One word, if I may, on this rehabilitation scheme. I went along with the Parliamentary Secretary to the Ministry of Pensions to Mansfield, and I was delighted with the day I spent there. I saw men who had been crocked up, some with broken legs, others with broken spines or other very serious injuries, but these men had the joy of life in them, because, although they were not permanently cured of their injuries, they had great hopes that they would be able to get back to their work. That is a great thing with the miner. He does not want to do dataling if he is a coal-face worker. One of the reasons why he does not want that is because a man who is at the coal face gets little more money than if he is dataling. If he is dataling, he thinks he is a drag on the concern. These men at Mansfield felt that they were going to get back to their work. I am pleased that the chairman has stated that we are going to extend these rehabilitation centres. I can speak about these things because I was a member of a miners' welfare committee in South Yorkshire for 15 years, and I know the benefits that accrue. I had the wife of a miner at my house the other day, and she said, "Our Sam has come back from the miners' convalescent home, and he has put on ten pounds in weight in a fortnight and is now ready for work." So all the pit-head baths, canteens and other social amenities are without doubt very acceptable. I am delighted that the Miners' Welfare Fund is going on until 1951, and after that I hope it is going on for eternity.

Mr. Maclean Watson (Dunfermline)

I welcome the statement that has been made by the chairman of the Welfare Commission. Before the war we used to discuss the Welfare Fund, and there were then two objects in view, baths and miners' institutes. No miners' institutes have been erected during the war, although they were very warmly welcomed, especially by miners in outlying villages. I dare say that if the money were available now, miners' institutes would again figure in the programme of the Welfare Commission. I welcome also the maintenance of the penny per ton. If there had been a reduction in the amount of money coming into the Fund we should have found ourselves in difficulties, not only during the war but afterwards. The baths programme is not nearly completed. We want more bathing facilities at a number of collieries that will still continue to operate for some years.

Since the war began there have been new developments in amenities and in the facilities for rehabilitation. When a miner met with an accident before the war, he got his compensation if the accident was received in the course of his employment, and he was usually treated in a hospital if it was serious, and then he went home until he was able to return to his work. Now we have had a beginning made with rehabilitation. I was pleased to hear the chairman speak with such enthusiasm of the progress that has been made in that direction. I hope we shall have more rehabilitation in the future than in the past. I hope also that the Welfare Commission will not surrender Gleneagles Hotel after the war is over. I hope that the hotel business will be dropped and that the place will be called "The Gleneagles Convalescent Home" or "Rehabilitation Centre" and that it will not be a place where millionaires can go to enjoy themselves. We have had enough of that in the past. The hotel is serving a much more useful purpose at the moment than it was before the war, and I hope that miners in Scotland who are injured and require treatment will be looked after in a place like Gleneagles Hotel. It is none too good for the men who are producing coal in Scotland.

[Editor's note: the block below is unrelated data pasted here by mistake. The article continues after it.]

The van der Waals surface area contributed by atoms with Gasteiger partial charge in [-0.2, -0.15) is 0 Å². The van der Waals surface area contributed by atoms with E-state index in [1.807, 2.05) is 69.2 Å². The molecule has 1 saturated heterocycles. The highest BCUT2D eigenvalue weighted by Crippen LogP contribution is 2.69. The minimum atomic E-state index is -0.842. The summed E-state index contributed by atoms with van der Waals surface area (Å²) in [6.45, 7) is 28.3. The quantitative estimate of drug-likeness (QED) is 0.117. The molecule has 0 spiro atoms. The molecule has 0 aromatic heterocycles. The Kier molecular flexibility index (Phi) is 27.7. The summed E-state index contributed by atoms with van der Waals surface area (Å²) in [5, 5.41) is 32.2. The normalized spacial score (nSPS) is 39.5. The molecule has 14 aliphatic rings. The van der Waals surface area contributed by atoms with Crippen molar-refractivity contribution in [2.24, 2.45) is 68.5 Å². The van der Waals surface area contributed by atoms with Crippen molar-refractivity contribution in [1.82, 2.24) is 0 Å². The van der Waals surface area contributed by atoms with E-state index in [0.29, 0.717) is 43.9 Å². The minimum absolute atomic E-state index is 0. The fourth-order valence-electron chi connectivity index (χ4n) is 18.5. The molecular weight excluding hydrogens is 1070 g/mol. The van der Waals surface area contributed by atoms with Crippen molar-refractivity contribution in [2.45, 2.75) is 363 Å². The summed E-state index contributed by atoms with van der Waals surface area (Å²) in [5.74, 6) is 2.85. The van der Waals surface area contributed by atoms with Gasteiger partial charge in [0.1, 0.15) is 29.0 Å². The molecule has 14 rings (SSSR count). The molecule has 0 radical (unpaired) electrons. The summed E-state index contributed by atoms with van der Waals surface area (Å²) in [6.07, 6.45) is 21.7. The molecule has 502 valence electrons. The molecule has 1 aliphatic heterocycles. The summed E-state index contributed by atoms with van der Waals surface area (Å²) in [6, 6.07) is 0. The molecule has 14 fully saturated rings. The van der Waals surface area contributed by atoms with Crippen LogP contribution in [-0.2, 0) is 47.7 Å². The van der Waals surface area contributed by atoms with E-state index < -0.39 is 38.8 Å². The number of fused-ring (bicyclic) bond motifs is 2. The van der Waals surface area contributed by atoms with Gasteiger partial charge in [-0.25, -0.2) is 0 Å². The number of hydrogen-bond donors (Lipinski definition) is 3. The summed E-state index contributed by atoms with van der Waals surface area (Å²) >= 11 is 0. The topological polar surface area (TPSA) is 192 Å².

I welcome the maintenance of the penny per ton. Miners are raising no objection to it, and anyone who begins to talk about miners being hard and stingy is saying something which is simply not true. The miners welcome the welfare machinery in the industry, as well as the baths and the institutes, and no objection has been taken to the programme that is now being carried out by the Welfare Commission in regard to amenities and rehabilitation with the changes that are being made above ground and the changes being made below ground, I cannot understand the opposition that comes from certain quarters in this House to young men being directed to the mines.

The Chairman

That subject does not arise on this Clause.

Mr. Watson

Perhaps not, Major Milner, but I have to confess that I have been surprised at the outcry that has been raised. There is no comparison, either above or below ground, between the conditions at present and even those which I knew when I left the mines, and there should not be so much objection to people being induced to go into the mines. Miners are supposed to have made good wages, which induced them to stay there, but now there are other inducements. The miners hope that all the money possible will be kept in the Miners' Welfare Fund for the purpose of making conditions in the mines better and more attractive. I welcome the Clause.